A square old building stands next to the bus depot on Dublin’s Ringsend Road. It looks forbidding, a bit like a bunker.
Inside, amazing music was recorded and mixed while the world went by.
Kate Bush’s dogs of loveThe chiefs The long black veil, obligations Soundtrack and PJ Harvey’s To bring you my love were made here. Lady Gaga, Ed Sheeran and AC/DC recorded in the building. U2 cut Zooropa and pop and mixed Attention baby in his studios.
I love the idea of people making music history hidden in audio bubbles while buses go back and forth outside.
Windmill Lane Recording Studios embarked on their studio tour (windmilllanerecording.com; €22/€15) just before Covid struck. After that hiatus, it’s running again as an intriguing and entertaining exploration of a building that seems to have a story for every step (Charlie Watts recorded drums for The Rolling Stones Voodoo Lounge in the stairwell).
We watched moving videos, got a chance to work on a mixer, put our ears where a sound engineer would (“That’s the sweet spot,” said studio head Aidan Alcock), and sat at the Neve console for photos 72 channels in Studio One. This legendary space can accommodate an 80-piece orchestra; Its wooden floor is also there river danceThe steps of were recorded.
Music fans may remember old Windmill Lane. The original studio opened at Liffey Quays in 1978 (where a burgeoning U2 recorded Young, and fans later flocked to graffiti the walls).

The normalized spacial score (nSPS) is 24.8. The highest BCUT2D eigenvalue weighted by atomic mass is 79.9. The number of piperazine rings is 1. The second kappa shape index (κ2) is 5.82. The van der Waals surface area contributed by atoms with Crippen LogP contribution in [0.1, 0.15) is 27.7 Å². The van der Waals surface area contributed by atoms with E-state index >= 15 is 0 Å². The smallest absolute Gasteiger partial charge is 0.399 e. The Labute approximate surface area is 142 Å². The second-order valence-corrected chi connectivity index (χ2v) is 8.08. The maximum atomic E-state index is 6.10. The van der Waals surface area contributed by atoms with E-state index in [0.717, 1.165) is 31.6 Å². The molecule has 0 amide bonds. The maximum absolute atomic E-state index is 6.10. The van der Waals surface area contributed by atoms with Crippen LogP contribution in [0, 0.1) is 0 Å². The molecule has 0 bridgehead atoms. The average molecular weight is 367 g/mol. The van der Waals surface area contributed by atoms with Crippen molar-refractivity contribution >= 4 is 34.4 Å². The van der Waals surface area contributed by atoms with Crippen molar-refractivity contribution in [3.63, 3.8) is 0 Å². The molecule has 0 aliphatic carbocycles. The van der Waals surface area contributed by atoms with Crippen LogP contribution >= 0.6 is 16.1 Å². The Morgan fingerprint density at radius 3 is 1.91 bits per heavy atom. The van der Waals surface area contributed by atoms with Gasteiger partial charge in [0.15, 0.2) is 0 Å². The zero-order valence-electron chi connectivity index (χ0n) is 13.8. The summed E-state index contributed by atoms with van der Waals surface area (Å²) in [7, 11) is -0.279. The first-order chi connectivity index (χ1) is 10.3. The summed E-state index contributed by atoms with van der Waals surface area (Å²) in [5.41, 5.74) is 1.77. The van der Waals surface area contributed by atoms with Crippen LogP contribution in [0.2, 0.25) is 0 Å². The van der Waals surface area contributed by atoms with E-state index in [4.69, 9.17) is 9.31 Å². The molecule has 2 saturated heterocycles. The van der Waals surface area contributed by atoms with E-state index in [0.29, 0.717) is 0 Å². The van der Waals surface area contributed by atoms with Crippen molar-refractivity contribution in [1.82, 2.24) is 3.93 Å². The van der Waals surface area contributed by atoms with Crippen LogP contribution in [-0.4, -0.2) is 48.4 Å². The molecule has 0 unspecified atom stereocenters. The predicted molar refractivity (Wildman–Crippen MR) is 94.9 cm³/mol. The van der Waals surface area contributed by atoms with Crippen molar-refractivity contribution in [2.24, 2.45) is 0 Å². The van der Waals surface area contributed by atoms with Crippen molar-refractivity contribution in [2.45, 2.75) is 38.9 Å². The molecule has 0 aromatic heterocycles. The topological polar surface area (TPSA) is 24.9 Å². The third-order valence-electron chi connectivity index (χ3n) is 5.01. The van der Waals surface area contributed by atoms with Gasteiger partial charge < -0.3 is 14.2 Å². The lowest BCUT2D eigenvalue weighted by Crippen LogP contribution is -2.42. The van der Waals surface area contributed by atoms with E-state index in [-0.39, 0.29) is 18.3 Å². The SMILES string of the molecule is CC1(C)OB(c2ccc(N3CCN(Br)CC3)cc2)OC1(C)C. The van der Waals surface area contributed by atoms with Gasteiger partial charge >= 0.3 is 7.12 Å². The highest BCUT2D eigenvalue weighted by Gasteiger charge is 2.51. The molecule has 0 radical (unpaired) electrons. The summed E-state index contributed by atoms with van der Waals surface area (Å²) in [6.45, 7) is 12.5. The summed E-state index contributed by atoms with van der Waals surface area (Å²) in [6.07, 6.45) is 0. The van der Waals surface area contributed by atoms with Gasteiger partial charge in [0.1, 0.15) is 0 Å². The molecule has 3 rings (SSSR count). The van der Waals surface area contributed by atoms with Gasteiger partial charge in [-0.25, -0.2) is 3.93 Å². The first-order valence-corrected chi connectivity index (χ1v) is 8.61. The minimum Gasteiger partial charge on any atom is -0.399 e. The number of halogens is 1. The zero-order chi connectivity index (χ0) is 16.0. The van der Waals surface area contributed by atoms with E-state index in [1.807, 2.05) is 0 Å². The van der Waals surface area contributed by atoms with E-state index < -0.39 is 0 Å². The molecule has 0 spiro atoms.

The move to Ringsend took place in 1990 in an unusual Art Deco building which also housed a Bovril factory, tram depot power station and billiards hall. In the center of this Neve desk, an eighth ball from the old desks serves as a mouse.
“If it fits, so be it,” said former owner Brian Masterson.
Good studio tours naturally focus on past successes, play on the hiss you feel when artists sing extraordinary lines or play the chords you grew up with – I’ll never forget Elvis’ haunting earliest recordings at Sun Studio in Memphis Listen.
But Windmill Lane is also a working building. During the tour, Studio Two was occupied by “a client”. Assumptions were answered with a wink and a smile: “We can neither confirm nor deny!”
Some find the tickets expensive, and I felt that some amps or instruments would enhance the experience (although bands tend to bring their own, as Alcock explained), or maybe a mic or two, which the stars use.
But our group consisted of visitors from the US, Italy, Ireland and the Netherlands and we all had fun.
I was as intrigued by the small memorabilia as I was by the large studio – a framed fax from the Fugees, for example, read: “We’re booked from 11pm until tomorrow morning, but expect something to happen!”
The tour ends with a ghost story, a refreshingly smooth sell-out of the merch and an evening spent at home searching for albums recorded on Windmill Lane.
“We must have [music]’ as Masterson says in one of the videos. “We can’t live without it.”